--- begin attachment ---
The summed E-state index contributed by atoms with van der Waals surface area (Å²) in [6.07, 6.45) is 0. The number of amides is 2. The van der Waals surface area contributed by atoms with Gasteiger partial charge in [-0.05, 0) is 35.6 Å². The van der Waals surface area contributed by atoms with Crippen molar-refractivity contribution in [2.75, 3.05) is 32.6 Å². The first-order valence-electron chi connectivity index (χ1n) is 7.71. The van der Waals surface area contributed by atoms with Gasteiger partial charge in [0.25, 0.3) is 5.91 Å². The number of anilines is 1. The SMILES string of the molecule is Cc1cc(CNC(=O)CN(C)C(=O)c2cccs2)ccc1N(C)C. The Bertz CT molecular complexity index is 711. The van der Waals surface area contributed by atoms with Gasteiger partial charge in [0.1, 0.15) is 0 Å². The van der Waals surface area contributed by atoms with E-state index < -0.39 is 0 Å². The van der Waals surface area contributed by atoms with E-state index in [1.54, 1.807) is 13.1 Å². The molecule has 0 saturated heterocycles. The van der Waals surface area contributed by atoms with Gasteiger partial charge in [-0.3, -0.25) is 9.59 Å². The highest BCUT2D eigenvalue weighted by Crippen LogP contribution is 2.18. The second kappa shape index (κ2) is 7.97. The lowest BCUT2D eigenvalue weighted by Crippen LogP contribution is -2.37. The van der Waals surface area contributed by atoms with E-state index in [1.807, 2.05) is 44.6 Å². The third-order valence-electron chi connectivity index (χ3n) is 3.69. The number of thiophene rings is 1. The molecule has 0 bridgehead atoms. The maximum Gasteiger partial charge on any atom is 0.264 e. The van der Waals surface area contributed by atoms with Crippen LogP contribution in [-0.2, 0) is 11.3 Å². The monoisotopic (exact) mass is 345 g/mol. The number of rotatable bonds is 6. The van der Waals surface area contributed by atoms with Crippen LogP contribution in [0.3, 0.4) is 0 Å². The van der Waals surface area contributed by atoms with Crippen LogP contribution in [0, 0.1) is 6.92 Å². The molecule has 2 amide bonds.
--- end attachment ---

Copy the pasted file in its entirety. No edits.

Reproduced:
The summed E-state index contributed by atoms with van der Waals surface area (Å²) in [6.07, 6.45) is 0. The number of amides is 2. The van der Waals surface area contributed by atoms with Gasteiger partial charge in [-0.05, 0) is 35.6 Å². The van der Waals surface area contributed by atoms with Crippen molar-refractivity contribution in [2.75, 3.05) is 32.6 Å². The first-order valence-electron chi connectivity index (χ1n) is 7.71. The van der Waals surface area contributed by atoms with Gasteiger partial charge in [0.25, 0.3) is 5.91 Å². The number of anilines is 1. The SMILES string of the molecule is Cc1cc(CNC(=O)CN(C)C(=O)c2cccs2)ccc1N(C)C. The Bertz CT molecular complexity index is 711. The van der Waals surface area contributed by atoms with Gasteiger partial charge in [0.1, 0.15) is 0 Å². The van der Waals surface area contributed by atoms with E-state index < -0.39 is 0 Å². The van der Waals surface area contributed by atoms with E-state index in [1.54, 1.807) is 13.1 Å². The molecule has 0 saturated heterocycles. The van der Waals surface area contributed by atoms with Gasteiger partial charge in [-0.3, -0.25) is 9.59 Å². The highest BCUT2D eigenvalue weighted by Crippen LogP contribution is 2.18. The second kappa shape index (κ2) is 7.97. The lowest BCUT2D eigenvalue weighted by Crippen LogP contribution is -2.37. The van der Waals surface area contributed by atoms with E-state index in [1.807, 2.05) is 44.6 Å². The third-order valence-electron chi connectivity index (χ3n) is 3.69. The number of thiophene rings is 1. The molecule has 0 bridgehead atoms. The maximum Gasteiger partial charge on any atom is 0.264 e. The van der Waals surface area contributed by atoms with Crippen LogP contribution in [-0.2, 0) is 11.3 Å². The monoisotopic (exact) mass is 345 g/mol. The number of rotatable bonds is 6. The van der Waals surface area contributed by atoms with Crippen LogP contribution in [0.3, 0.4) is 0 Å². The van der Waals surface area contributed by atoms with Crippen LogP contribution in [0, 0.1) is 6.92 Å². The molecule has 2 amide bonds.